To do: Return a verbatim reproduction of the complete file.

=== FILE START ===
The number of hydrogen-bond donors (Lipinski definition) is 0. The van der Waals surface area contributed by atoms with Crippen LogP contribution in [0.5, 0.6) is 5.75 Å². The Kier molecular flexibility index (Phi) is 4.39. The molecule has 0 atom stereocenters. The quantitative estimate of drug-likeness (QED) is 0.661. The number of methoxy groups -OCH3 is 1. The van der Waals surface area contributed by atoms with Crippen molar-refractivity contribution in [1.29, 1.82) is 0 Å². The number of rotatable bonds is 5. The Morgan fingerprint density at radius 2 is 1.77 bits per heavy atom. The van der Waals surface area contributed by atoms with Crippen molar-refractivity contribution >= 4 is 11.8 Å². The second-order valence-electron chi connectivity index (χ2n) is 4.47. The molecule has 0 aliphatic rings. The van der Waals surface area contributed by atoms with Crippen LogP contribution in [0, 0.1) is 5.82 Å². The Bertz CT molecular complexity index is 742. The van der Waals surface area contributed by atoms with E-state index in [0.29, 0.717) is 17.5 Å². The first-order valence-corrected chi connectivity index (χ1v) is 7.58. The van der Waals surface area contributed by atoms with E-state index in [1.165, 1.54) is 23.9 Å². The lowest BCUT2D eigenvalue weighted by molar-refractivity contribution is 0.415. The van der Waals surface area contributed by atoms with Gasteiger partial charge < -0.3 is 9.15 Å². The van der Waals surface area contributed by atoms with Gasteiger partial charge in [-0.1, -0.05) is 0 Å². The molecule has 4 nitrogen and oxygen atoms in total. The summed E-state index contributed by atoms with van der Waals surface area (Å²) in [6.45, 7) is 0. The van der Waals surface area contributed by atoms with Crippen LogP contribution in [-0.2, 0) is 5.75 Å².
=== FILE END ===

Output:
The number of hydrogen-bond donors (Lipinski definition) is 0. The van der Waals surface area contributed by atoms with Crippen LogP contribution in [0.5, 0.6) is 5.75 Å². The Kier molecular flexibility index (Phi) is 4.39. The molecule has 0 atom stereocenters. The quantitative estimate of drug-likeness (QED) is 0.661. The number of methoxy groups -OCH3 is 1. The van der Waals surface area contributed by atoms with Crippen molar-refractivity contribution in [1.29, 1.82) is 0 Å². The number of rotatable bonds is 5. The Morgan fingerprint density at radius 2 is 1.77 bits per heavy atom. The van der Waals surface area contributed by atoms with Crippen molar-refractivity contribution >= 4 is 11.8 Å². The second-order valence-electron chi connectivity index (χ2n) is 4.47. The molecule has 0 aliphatic rings. The van der Waals surface area contributed by atoms with Crippen LogP contribution in [0, 0.1) is 5.82 Å². The Bertz CT molecular complexity index is 742. The van der Waals surface area contributed by atoms with E-state index in [0.29, 0.717) is 17.5 Å². The first-order valence-corrected chi connectivity index (χ1v) is 7.58. The van der Waals surface area contributed by atoms with E-state index in [1.165, 1.54) is 23.9 Å². The lowest BCUT2D eigenvalue weighted by molar-refractivity contribution is 0.415. The van der Waals surface area contributed by atoms with Gasteiger partial charge < -0.3 is 9.15 Å². The van der Waals surface area contributed by atoms with Gasteiger partial charge in [-0.1, -0.05) is 0 Å². The molecule has 4 nitrogen and oxygen atoms in total. The summed E-state index contributed by atoms with van der Waals surface area (Å²) in [6.45, 7) is 0. The van der Waals surface area contributed by atoms with Crippen LogP contribution in [-0.2, 0) is 5.75 Å².